Commentary by Dr. Nathan Oppman
Chief Justice John Roberts’ concurrence in the judgment of June Medical Services, LLC v. Russo, which struck down a Louisiana law requiring abortionists to have admitting privileges at a local hospital, is a shocking example of judicial overreach. In the decision Roberts states: “I joined the dissent in Whole Woman’s Health and continue to believe that the case was wrongly decided. The question today, however, is not whether Whole Woman’s Health was right or wrong, but whether to adhere to it in deciding the present case.” Roberts openly admits that even though the conclusion he will reach is wrong, he feels that he must reach it to uphold precedent. This is a poor judicial reasoning at best … and utter dereliction of justice at worst. Roberts seems to have overlooked that the primary role of a judge is to do justice, not to preserve the Court’s past rulings. Yet Roberts is so committed to precedent that he is willing to come to a conclusion even he believes is wrong to preserve it. In Roberts’ mind the precedent of the Court is even more powerful than his commitment to right and wrong. When your legal doctrine demands that you allow injustice, it is time for your legal doctrine to change. Yet Roberts is hardly alone in creating and following bad precedent. The Iowa Supreme Court has committed massive judicial overreach as well. In 2018 the Iowa Supreme Court issued an opinion in Planned Parenthood v. Reynolds that was one of the most egregious examples of bad jurisprudence in the history of our country. That opinion concocted a “fundamental right” to abortion out of nothing and put even the most basic pro-life laws in jeopardy. Iowa’s newly constituted Supreme Court may get a chance to reconsider that opinion, as Iowa Gov. Kim Reynolds signed a new law implementing a short waiting period of 24 hours before a woman can obtain an abortion. That law is now being challenged in court. Let’s hope Iowa’s Supreme Court is not as committed to bad precedent as Chief Justice Roberts. But is there anything that can be done beyond hoping for courts to change? Yes, there is! Courts only have as much power as the legislature, governor, and We the People give them. And in Iowa one of the most direct ways to correct a bad interpretation is to tell the Court our opinion on the issue. This year the Iowa Legislature narrowly failed to pass a constitutional proposal called the Protect Life Amendment, which would have given We the People the right to give our opinion on the issue of abortion. I would encourage you to sign up for The FAMiLY Leader’s text and email alerts to stay informed on the Amendment’s progress. Below are five other things you can do to make sure your opinion is heard on the abortion issue.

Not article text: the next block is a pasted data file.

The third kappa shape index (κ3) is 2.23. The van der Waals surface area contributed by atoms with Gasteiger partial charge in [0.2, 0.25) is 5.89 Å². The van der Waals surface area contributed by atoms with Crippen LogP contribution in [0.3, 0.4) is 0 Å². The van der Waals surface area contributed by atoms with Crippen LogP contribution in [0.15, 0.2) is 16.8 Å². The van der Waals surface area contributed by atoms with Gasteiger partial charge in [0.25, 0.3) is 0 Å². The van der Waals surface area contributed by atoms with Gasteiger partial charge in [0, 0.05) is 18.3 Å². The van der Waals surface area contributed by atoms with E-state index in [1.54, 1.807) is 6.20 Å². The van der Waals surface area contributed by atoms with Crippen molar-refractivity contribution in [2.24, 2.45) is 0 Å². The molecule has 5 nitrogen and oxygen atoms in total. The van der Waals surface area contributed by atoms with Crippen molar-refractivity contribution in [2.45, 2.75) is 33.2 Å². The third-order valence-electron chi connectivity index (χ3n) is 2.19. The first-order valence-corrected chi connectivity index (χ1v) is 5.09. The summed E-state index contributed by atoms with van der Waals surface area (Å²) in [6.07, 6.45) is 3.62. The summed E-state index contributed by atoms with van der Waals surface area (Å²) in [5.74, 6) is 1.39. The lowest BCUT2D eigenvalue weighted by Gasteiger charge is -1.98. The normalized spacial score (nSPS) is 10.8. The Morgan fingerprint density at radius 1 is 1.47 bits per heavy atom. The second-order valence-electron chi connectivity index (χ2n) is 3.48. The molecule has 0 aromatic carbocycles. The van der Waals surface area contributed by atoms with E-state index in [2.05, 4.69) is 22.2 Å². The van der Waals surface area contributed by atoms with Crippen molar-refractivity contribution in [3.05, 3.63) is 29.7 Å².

- Pray for your leaders, including Chief Justice Roberts of the U.S. Supreme Court and Chief Justice Susan Christensen of the Iowa Supreme Court. Pray that they will do justice to those who come before them.
- Ask your state legislator where he or she stands on the Protect Life Amendment and encourage them to support the amendment during the next legislative cycle.
- Commit to voting, and consider running for elected office.
- Volunteer, donate, or help at a local women’s health center that helps women considering abortion to have the resources they need to choose life. Changing hearts and minds one at a time is invaluable in the fight for life.
- Share all of these action steps with 5 friends and encourage them to follow you in taking action.
We must never lose hope. Though decisions like Justice Roberts’ are discouraging, we must remember the abortionists are the ones playing defense, fighting off a passed law they knew would protect unborn children. And the 24-hour law put those who support abortion on defense once again. Perhaps our Iowa Supreme Court will ignore bad precedent and speak boldly for life. Or perhaps they won’t. But we must never lose sight of the fact that each battle gives us an opportunity to move one step closer to a place where all innocent life is cherished and protected, from the moment of conception to natural death.
Nathan Oppman is a member of The FAMiLY Leader staff and Capitol Team.